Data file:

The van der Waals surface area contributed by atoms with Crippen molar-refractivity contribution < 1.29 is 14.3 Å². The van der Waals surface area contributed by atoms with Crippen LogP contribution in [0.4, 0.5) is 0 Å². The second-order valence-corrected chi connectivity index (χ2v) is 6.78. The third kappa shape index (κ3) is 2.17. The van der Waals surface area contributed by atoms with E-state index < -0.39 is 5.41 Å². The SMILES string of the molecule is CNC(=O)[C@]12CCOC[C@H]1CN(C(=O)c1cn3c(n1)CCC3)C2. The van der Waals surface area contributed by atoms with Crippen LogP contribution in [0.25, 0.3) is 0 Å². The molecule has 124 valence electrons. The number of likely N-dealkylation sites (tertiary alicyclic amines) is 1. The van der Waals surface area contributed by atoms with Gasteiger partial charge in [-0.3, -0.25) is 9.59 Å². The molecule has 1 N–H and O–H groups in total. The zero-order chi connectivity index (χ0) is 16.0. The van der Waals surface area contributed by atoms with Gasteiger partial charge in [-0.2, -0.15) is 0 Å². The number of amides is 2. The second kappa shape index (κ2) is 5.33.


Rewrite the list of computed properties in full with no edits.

The van der Waals surface area contributed by atoms with Crippen molar-refractivity contribution < 1.29 is 14.3 Å². The van der Waals surface area contributed by atoms with Crippen LogP contribution in [0.4, 0.5) is 0 Å². The second-order valence-corrected chi connectivity index (χ2v) is 6.78. The third kappa shape index (κ3) is 2.17. The van der Waals surface area contributed by atoms with E-state index < -0.39 is 5.41 Å². The SMILES string of the molecule is CNC(=O)[C@]12CCOC[C@H]1CN(C(=O)c1cn3c(n1)CCC3)C2. The van der Waals surface area contributed by atoms with Crippen LogP contribution in [0.25, 0.3) is 0 Å². The molecule has 124 valence electrons. The number of likely N-dealkylation sites (tertiary alicyclic amines) is 1. The van der Waals surface area contributed by atoms with Gasteiger partial charge in [-0.3, -0.25) is 9.59 Å². The molecule has 1 N–H and O–H groups in total. The zero-order chi connectivity index (χ0) is 16.0. The van der Waals surface area contributed by atoms with Gasteiger partial charge in [-0.2, -0.15) is 0 Å². The number of amides is 2. The second kappa shape index (κ2) is 5.33.